The Bitcoin network is more efficient compared to our current financial system, so any concerns about its energy use are completely unfounded.
In this article, we are going to dive into Bitcoin’s impact on the environment.
Since the rise of Bitcoin, the media has relentlessly attacked it based on its energy consumption. A popular argument comes from The Guardian, “A single bitcoin transaction uses the same amount of power that the average American household consumes in a month.” Columbia University writes, “One study warned that Bitcoin could push global warming beyond 2°C.” And one Newsweek article even says, “Bitcoin mining is on track to consume all of the world’s energy by 2020.”
Considering that we are past 2020 and bitcoin mining has not burned up all of our resources, we have to ask ourselves, what is causing this false narrative about Bitcoin’s energy consumption? At its core, it stems from a misunderstanding of how Bitcoin uses energy and where the energy comes from.
First, let’s debunk the myth that Bitcoin is less efficient than our current financial system. An example of this popular misconception comes from Forbes, “A single bitcoin transaction is equivalent to roughly 750,000 Visa swipes.” The issue with this statement is that it is not measuring the same thing. To see how this is deceptive, let’s dive into this further.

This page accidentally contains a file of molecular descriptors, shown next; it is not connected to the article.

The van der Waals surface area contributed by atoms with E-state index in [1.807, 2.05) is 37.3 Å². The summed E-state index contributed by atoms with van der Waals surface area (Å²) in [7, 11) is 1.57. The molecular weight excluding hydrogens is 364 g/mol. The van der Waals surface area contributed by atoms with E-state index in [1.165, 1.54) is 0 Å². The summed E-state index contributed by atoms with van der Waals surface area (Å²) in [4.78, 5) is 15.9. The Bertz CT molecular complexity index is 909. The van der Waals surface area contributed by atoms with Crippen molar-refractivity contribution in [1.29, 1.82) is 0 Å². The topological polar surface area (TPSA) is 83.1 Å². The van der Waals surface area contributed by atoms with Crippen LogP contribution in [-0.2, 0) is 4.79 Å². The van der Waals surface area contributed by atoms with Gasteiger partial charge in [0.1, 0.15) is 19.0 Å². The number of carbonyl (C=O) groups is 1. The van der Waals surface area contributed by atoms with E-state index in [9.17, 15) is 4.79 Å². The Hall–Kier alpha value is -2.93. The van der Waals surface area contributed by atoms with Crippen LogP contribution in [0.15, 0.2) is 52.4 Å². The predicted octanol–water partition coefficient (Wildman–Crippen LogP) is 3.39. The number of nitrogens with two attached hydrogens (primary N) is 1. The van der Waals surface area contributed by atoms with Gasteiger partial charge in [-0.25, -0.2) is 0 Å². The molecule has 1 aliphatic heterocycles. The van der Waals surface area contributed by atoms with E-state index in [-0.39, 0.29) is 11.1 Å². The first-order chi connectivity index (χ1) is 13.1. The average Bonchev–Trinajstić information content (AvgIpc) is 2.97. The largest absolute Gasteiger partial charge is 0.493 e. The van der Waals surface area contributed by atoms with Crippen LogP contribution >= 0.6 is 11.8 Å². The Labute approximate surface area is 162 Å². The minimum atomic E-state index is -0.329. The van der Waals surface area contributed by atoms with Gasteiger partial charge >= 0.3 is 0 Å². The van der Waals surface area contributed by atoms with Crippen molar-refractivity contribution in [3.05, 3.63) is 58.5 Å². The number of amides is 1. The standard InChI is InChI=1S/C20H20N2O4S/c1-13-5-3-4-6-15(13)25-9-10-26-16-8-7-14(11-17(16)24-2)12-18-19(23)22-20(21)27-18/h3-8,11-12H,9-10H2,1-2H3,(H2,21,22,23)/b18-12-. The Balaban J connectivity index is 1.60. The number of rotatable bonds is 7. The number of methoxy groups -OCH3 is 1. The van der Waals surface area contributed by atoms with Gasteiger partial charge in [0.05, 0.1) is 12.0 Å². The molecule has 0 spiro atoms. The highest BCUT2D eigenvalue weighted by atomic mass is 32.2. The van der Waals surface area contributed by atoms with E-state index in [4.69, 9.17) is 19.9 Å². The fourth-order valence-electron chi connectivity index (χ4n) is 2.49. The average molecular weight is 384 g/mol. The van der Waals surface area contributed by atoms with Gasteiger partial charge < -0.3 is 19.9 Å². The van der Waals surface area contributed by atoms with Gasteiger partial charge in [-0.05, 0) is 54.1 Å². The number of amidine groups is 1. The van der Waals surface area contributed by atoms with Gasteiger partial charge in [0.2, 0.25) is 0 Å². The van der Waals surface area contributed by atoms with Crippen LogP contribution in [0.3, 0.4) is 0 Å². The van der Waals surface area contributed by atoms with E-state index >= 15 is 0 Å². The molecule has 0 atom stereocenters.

In our current fiat system, there are three layers. The first layer is the “high retail performance” layer, which is incredibly efficient. This layer is where credit card and electronic transactions happen. However, this layer operates above the “banking and fintech” layer, which is less efficient. This second layer is made up of banks and financial technology companies. They provide security to our money, record how much money everyone has and manage the activity in the high retail performance layer. This layer also operates above another layer, the “government regulatory” layer, which is incredibly inefficient. This third layer is made up of government institutions like the Federal Reserve and the military.
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